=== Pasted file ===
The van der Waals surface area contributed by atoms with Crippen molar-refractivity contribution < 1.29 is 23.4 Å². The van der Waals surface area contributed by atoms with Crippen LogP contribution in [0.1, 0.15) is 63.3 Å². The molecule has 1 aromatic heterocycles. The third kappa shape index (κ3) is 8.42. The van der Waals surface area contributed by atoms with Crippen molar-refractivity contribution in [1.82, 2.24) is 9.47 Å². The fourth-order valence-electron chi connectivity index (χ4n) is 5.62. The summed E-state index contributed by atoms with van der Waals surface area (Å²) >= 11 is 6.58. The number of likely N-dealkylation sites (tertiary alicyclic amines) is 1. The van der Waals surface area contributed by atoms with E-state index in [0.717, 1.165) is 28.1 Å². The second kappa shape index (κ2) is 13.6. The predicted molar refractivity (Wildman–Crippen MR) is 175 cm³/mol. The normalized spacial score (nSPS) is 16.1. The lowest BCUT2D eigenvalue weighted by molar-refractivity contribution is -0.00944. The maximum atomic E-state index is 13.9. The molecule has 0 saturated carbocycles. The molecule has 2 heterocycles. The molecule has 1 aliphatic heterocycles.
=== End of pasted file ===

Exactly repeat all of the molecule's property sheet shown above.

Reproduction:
The van der Waals surface area contributed by atoms with Crippen molar-refractivity contribution < 1.29 is 23.4 Å². The van der Waals surface area contributed by atoms with Crippen LogP contribution in [0.1, 0.15) is 63.3 Å². The molecule has 1 aromatic heterocycles. The third kappa shape index (κ3) is 8.42. The van der Waals surface area contributed by atoms with Crippen molar-refractivity contribution in [1.82, 2.24) is 9.47 Å². The fourth-order valence-electron chi connectivity index (χ4n) is 5.62. The summed E-state index contributed by atoms with van der Waals surface area (Å²) >= 11 is 6.58. The number of likely N-dealkylation sites (tertiary alicyclic amines) is 1. The van der Waals surface area contributed by atoms with E-state index in [0.717, 1.165) is 28.1 Å². The second kappa shape index (κ2) is 13.6. The predicted molar refractivity (Wildman–Crippen MR) is 175 cm³/mol. The normalized spacial score (nSPS) is 16.1. The lowest BCUT2D eigenvalue weighted by molar-refractivity contribution is -0.00944. The maximum atomic E-state index is 13.9. The molecule has 0 saturated carbocycles. The molecule has 2 heterocycles. The molecule has 1 aliphatic heterocycles.